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Working around the Global Interpreter Lock (GIL)


Why is there a GIL?

The GIL has been around in CPython since the inception of Python threads, in 1992. It's designed to ensure thread safety of running python code. Python interpreters written with a GIL prevent multiple native threads from executing Python bytecodes at once. This makes it easy for plugins to ensure that their code is thread-safe: simply lock the GIL, and only your active thread is able to run, so your code is automatically thread-safe.

Short version: the GIL ensures that no matter how many processors and threads you have, only one thread of a python interpreter will run at one time.

This has a lot of ease-of-use benefits, but also has a lot of negative benefits as well.

Note that a GIL is not a requirment of the Python language. Consequently, you can't access the GIL directly from standard python code. Not all implementations of Python use a GIL.

Interpreters that have a GIL: CPython, PyPy, Cython (but you can disable the GIL with nogil)

Interpreters that do not have a GIL: Jython, IronPython

Details on how the GIL operates:

When a thread is running, it locks the GIL. When a thread wants to run, it requests the GIL, and waits until it is available. In CPython, before version 3.2, the running thread would check after a certain number of python instructions to see if other code wanted the lock (that is, it released the lock and then requested it again). This method tended to cause thread starvation, largely because the thread that released the lock would acquire it again before the waiting threads had a chance to wake up. Since 3.2, threads that want the GIL wait for the lock for some time, and after that time, they set a shared variable that forces the running thread to yield. This can still result in drastically longer execution times, though. See the links below from (in the references section) for more details.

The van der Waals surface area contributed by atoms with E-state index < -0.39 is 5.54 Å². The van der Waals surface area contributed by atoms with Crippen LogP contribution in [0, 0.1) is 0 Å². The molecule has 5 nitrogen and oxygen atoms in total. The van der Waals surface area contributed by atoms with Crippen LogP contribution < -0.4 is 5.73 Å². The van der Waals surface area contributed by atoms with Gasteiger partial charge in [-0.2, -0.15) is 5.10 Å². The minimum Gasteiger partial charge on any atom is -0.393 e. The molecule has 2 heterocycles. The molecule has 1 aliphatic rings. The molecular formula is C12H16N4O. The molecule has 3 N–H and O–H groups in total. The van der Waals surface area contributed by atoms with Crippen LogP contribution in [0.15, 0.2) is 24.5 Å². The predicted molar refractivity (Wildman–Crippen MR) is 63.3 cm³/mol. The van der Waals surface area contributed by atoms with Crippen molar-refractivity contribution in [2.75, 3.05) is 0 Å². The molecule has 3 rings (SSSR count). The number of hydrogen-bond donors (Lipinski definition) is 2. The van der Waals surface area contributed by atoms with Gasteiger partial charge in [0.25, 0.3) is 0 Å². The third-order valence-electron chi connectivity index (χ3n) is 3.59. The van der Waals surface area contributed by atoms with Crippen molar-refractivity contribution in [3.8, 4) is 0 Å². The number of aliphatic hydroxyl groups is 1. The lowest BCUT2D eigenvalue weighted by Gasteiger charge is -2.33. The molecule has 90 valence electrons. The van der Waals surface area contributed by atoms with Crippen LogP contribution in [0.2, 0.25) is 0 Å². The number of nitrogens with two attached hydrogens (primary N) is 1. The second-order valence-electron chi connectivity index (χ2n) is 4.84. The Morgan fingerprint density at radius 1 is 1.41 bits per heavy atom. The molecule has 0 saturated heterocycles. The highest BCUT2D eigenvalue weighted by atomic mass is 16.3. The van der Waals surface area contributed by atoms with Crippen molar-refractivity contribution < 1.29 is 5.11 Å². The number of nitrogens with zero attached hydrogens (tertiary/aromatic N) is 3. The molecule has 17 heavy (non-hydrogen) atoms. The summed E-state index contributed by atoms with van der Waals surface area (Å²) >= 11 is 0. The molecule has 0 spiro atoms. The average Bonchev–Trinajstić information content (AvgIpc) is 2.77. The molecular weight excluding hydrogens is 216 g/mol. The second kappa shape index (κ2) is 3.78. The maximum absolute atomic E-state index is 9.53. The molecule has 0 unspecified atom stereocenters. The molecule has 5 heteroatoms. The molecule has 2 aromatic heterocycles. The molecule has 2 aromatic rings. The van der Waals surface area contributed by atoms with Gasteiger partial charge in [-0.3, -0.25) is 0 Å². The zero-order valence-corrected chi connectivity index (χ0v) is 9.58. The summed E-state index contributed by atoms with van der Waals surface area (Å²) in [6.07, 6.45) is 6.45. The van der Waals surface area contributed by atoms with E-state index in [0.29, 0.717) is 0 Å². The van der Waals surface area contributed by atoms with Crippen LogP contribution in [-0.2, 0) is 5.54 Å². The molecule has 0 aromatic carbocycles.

CPython automatically releases the GIL when a thread performs an I/O operation. Image processing libraries and numpy number crunching operations release the GIL before doing their processing.

Benefits of the GIL

For interpreters that use the GIL, the GIL is systemic. It is used to preserve the state of the application. Benefits include:
  • Garbage collection - thread-safe reference counts must be modified while the GIL is locked. In CPython, all of garbarge collection is tied to the GIL. This is a big one; see the wiki article about the GIL (listed in References, below) for details about what must still be functional if one wanted to remove the GIL.
  • Ease for programmers dealing with the GIL - locking everything is simplistic, but easy to code to
  • Eases the import of modules from other languages

Consequences of the GIL

The GIL only allows one thread to run python code at a time inside the python interpreter. This means that multithreading of processes that run strict python code simply doesn't work. When using threads against the GIL, you will likely have worse performance with the threads than if you ran in a single thread.

References: - quick summary of what it does, fine details on all the benefits - clearly written summary - how the GIL works and why it slows down on multiple cores - visualization of the data showing how the GIL locks up threads - simple to understand history of the GIL problem - details on ways to work around the GIL's limitations

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